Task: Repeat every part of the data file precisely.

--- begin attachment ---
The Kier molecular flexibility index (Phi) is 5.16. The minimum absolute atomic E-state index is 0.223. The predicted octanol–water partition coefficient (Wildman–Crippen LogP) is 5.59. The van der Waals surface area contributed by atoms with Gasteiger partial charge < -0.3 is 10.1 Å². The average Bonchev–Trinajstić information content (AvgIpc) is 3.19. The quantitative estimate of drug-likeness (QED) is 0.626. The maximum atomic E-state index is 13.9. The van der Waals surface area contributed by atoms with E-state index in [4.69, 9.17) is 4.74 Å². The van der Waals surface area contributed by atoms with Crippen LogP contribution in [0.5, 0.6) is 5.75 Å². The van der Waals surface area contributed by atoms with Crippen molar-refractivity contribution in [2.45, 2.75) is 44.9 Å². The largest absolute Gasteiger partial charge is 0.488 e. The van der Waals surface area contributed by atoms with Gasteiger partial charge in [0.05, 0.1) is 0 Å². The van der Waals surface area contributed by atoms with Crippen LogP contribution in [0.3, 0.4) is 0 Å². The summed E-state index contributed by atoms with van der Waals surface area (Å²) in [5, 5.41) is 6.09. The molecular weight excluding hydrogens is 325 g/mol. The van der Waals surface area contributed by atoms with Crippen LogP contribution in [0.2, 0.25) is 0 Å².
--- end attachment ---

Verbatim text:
The Kier molecular flexibility index (Phi) is 5.16. The minimum absolute atomic E-state index is 0.223. The predicted octanol–water partition coefficient (Wildman–Crippen LogP) is 5.59. The van der Waals surface area contributed by atoms with Gasteiger partial charge < -0.3 is 10.1 Å². The average Bonchev–Trinajstić information content (AvgIpc) is 3.19. The quantitative estimate of drug-likeness (QED) is 0.626. The maximum atomic E-state index is 13.9. The van der Waals surface area contributed by atoms with E-state index in [4.69, 9.17) is 4.74 Å². The van der Waals surface area contributed by atoms with Crippen LogP contribution in [0.5, 0.6) is 5.75 Å². The van der Waals surface area contributed by atoms with Crippen molar-refractivity contribution in [2.45, 2.75) is 44.9 Å². The largest absolute Gasteiger partial charge is 0.488 e. The van der Waals surface area contributed by atoms with Gasteiger partial charge in [0.05, 0.1) is 0 Å². The van der Waals surface area contributed by atoms with Crippen LogP contribution in [0.3, 0.4) is 0 Å². The summed E-state index contributed by atoms with van der Waals surface area (Å²) in [5, 5.41) is 6.09. The molecular weight excluding hydrogens is 325 g/mol. The van der Waals surface area contributed by atoms with Crippen LogP contribution in [0.2, 0.25) is 0 Å².